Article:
The multi-view postcard below dates from around 1906, and shows aspects of the army camp at Deepcut (here spelled as two words), Surrey, where Royal Field Artillery (RFA) soldiers and their families were based. The scenes that it depicts, moving clockwise from top right, are labelled ‘married men’s quarters’; ‘R.F.A. in action’; ‘Deep Cut Bridge’; ‘R.F.A. gunners at work’; and ‘Garrison Church’. Click here for a colour version of the married-quarters’ view.

The black-and-white postcard reproduced below was posted in 1905. It shows the barracks and institute at Shorncliffe, near Folkestone, in Kent. According to the 1903 edition of Kelly’s Directory of Kent, ‘SHORNCLIFFE, in this parish [of Sandgate], is one of the most important military stations in the kingdom; the camp, permanently re-established in 1854 [the army camp dates from 1794] on an elevated and extensive plateau above the town, overlooking the sea, forms three sides of a square and is arranged for several thousand troops: there are detached blocks of modern brick buildings, including officers' quarters and messes, married men’s quarters, schools, Church of England place of worship, and Catholic chapels erected in 1894 and dedicated to the Holy Name, libraries, recreation rooms, besides Church institute and hospital.’

The postcard below shows crowds outside the garrison church at Shorncliffe, some time during the early years of the twentieth century.


The postcard below, which was posted in 1913, presents a view of Tidworth Barracks, in Wiltshire. The writer, who signs himself ‘Harold’, explains the view further to the recipient, ‘Kate’: ‘. . . this card of our barracks & the “Worcesters”. The cross is our room and the other one our Troop stable [see the detail above]. They look a fine view don’t they, taken from the Church hill.’

The postcard reproduced below shows Assaye Barracks, in Tidworth, Wiltshire, around a century ago. Assaye Barracks was named after a famous battle fought in India in 1803, the commander of the victorious army being Major General Arthur Wellesley, the future Duke of Wellington.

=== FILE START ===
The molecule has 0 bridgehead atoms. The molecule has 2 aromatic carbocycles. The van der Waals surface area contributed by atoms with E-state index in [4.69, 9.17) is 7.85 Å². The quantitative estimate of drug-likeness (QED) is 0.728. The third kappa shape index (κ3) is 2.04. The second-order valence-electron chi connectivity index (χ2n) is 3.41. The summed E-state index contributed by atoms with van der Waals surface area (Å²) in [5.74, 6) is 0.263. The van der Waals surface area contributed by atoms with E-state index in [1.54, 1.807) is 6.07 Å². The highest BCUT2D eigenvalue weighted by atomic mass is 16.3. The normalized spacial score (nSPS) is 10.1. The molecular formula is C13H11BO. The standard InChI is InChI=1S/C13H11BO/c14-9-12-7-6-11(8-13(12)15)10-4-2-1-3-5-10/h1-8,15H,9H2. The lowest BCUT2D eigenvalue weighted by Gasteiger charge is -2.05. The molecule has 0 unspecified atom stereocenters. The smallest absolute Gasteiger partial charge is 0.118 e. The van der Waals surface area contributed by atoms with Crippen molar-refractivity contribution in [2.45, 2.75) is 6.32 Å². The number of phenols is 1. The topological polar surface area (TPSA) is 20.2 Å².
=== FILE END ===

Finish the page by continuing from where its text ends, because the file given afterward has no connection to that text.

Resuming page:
The black-and-white postcard below, which dates from the first quarter of the twentieth century, shows the interior of the garrison market in Lucknow Barracks, Tidworth, Wiltshire, with army children visible among the soldiers and market stalls. The sender of the postcard – ‘Jack’ – has described Tidworth Garrison on the reverse:
‘There are churches, stores of every kind – in fact it is a regular town in itself, with even theatres. There are married men’s quarters, and some families still live here, the children going to school right in the barracks. You couldn’t imagine such a place – a regular little town.’

Judging by the style of the cars, the colour postcard below dates from the 1960s or 1970s. It shows four views of the garrison town of Tidworth. Moving clockwise from top left, they are: Zouch Parade; Old Chancery, South Tidworth; Tidworth Garrison Golf Club; and St Michael’s Garrison Church.

The postcard below shows aspects of Woolwich, in south-east London, the one-time headquarters of the Royal Artillery, photographed around a century ago. The central image is labelled ‘Arsenal main gate’, with ‘Powis Street’ appearing bottom right, followed, moving clockwise, by ‘Ferry’, Wellington Street’, R.M. [Royal Military] Academy’, ‘Green Hill Battery’ and ‘Garrison church parade’. The church that can be seen looming behind the parading soldiers is St George’s Chapel, the Royal Artillery’s garrison church on Grand Depot Road, Woolwich, which many army children once attended with their parents. Designed by architect T H Wyatt, and dating from 1863, a direct hit by a V1 flying bomb on 13 July 1944 left only the apse. A grant has recently been awarded by the Heritage Lottery Fund towards a new roof, as well as to safeguard a memorial listing Royal Artillery recipients of the Victoria Cross and some notable mosaics. Click here for further information about the repair plans.

Children number among those watching a garrison church parade at Woolwich some time during the early years of the twentieth century, judging by the style of clothes worn by the spectators in the postcard below. The church in the background is St George’s Church, the Royal Artillery’s garrison church, which was erected in 1863.

The postcard below was posted in 1915 by Gunner Cornhill, of the Royal Field Artillery (RFA), from the married quarters at Brook Hill in Woolwich, southeast London. It shows various scenes of Woolwich: moving clockwise from bottom left, the ‘free ferry’, the Rotunda, the Indian Gun, ‘among the pines at Bostall Woods’, St Margarets, the Royal Artillery Barracks (which was constructed between the late eighteenth and early nineteenth centuries alongside Woolwich Common) and Beresford Square. Click here for a postcard showing married quarters in Woolwich; throughout the TACA website, you’ll also find a number of contributors’ recollections of growing up in Woolwich as army children.